András Schiff BEETHOVEN Sonatas opp. 31 and 53

When András Schiff performed the “Waldstein sonata” in New York’s Avery Fisher Hall in November 2005, Jeremy Eichler, writing in the New York Times, spoke of a “breathtaking reading”: “This music of great depth and surface complexity seemed to unite Mr. Schiff’s strengths as a pianist. Even the most densely layered keyboard textures became a pellucid frame for the work’s tense and swirling energy.”
In the interview with Martin Meyer which is printed in the booklet to the present recording, Schiff himself emphasizes the special character of this famous op. 53: “The ‘Waldstein’ sonata is certainly an overwhelming work that was not only of great significance to the composer, but also occupies a special place in the history of piano music. Its spatial dimensions alone are enormous, and were only exceeded later by those of the ‘Hammerklavier’ sonata. Furthermore, Beethoven takes a giant stride forwards in respect of new-found pianistic sonorities, at the same time creating a huge ‘tone-poem’”. In the recital in the Zurich Tonhalle that was recorded live for this CD Schiff added the original slow movement from the “Waldstein” sonata, the “Andante favori” (which Beethoven later dismissed out of formal considerations), as an encore. “It was like a salute from another world” wrote Peter Hagmann in the Neue Zürcher Zeitung after this concert in December 2005.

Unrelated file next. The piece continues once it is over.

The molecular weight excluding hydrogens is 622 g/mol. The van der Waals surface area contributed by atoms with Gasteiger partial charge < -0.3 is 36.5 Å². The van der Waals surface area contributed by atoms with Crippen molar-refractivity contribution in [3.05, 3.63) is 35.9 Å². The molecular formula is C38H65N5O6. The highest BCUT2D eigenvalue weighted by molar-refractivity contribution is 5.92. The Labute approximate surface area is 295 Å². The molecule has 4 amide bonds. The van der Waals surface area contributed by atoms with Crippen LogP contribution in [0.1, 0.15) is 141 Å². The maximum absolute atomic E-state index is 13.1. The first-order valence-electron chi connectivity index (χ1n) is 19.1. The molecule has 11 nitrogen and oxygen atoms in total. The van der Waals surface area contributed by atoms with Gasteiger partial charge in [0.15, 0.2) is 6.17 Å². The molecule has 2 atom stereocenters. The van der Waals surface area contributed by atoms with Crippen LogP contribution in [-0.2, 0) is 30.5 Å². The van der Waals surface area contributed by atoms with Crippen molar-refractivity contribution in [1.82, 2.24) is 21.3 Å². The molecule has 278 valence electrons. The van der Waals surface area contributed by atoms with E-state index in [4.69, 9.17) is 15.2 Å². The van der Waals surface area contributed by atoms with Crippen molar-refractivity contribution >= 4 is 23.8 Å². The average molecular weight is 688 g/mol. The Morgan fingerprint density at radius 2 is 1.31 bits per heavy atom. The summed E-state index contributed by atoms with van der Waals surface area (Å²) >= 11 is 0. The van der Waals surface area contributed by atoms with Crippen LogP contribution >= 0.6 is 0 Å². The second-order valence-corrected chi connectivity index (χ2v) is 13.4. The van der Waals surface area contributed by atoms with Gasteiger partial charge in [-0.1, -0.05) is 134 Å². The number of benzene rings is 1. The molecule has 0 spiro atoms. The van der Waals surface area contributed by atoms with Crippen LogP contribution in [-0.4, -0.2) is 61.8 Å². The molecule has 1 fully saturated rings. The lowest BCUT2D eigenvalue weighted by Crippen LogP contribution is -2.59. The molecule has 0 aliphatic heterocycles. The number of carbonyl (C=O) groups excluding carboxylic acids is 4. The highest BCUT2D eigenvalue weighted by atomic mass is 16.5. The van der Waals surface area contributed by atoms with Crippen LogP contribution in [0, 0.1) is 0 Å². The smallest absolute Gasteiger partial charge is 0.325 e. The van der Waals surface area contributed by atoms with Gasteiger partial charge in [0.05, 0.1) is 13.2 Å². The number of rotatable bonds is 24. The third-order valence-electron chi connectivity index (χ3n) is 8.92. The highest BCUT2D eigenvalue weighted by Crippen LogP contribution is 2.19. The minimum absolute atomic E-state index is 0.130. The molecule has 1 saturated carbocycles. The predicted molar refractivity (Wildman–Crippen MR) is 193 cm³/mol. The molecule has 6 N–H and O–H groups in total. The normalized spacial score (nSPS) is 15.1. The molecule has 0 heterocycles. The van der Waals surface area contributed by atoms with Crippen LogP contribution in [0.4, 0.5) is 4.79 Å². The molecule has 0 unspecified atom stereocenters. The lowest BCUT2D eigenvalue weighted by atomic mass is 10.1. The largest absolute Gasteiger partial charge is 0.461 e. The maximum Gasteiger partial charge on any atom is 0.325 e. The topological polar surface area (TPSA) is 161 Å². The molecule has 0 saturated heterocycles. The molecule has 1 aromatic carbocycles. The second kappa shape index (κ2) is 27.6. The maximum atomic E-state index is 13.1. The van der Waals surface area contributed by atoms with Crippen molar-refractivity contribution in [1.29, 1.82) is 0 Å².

Volume V of Schiff’s much acclaimed Beethoven cycle in chronological order, recorded live in Zurich, offers four masterworks dating from the so-called “middle period” i.e. the first years of the 19th century, when, among other groundbreaking compositions, the “Eroica” symphony was written. Like all his Beethoven recitals the programme was played on a Bösendorfer (op. 31) and on a Steinway grand (op. 53).
Op. 31 is the last group of three piano sonatas under one opus number in Beethoven’s oeuvre, once again highlighting the composer’s genius in creating very differently shaped works at the same time. Schiff: “The first sonata, in G major, is an extremely witty work, and perhaps Beethoven’s wittiest sonata altogether. It is also virtuosic and extrovert, and full of surprising inspirations. The second sonata, in d minor, carries the not inappropriate nickname of ‘The Tempest’. It is altogether dark in tone and its effect is highly dramatic, with a ‘literary’ mood throughout. And the third sonata, in E-flat major, is probably the hardest to paraphrase in words: on the one hand it seems tender, entreating and pleading, with a lyrical basic mood strongly in evidence; and on the other hand, in the scherzo and finale it maintains a high-spirited and urgent sense of motion.”


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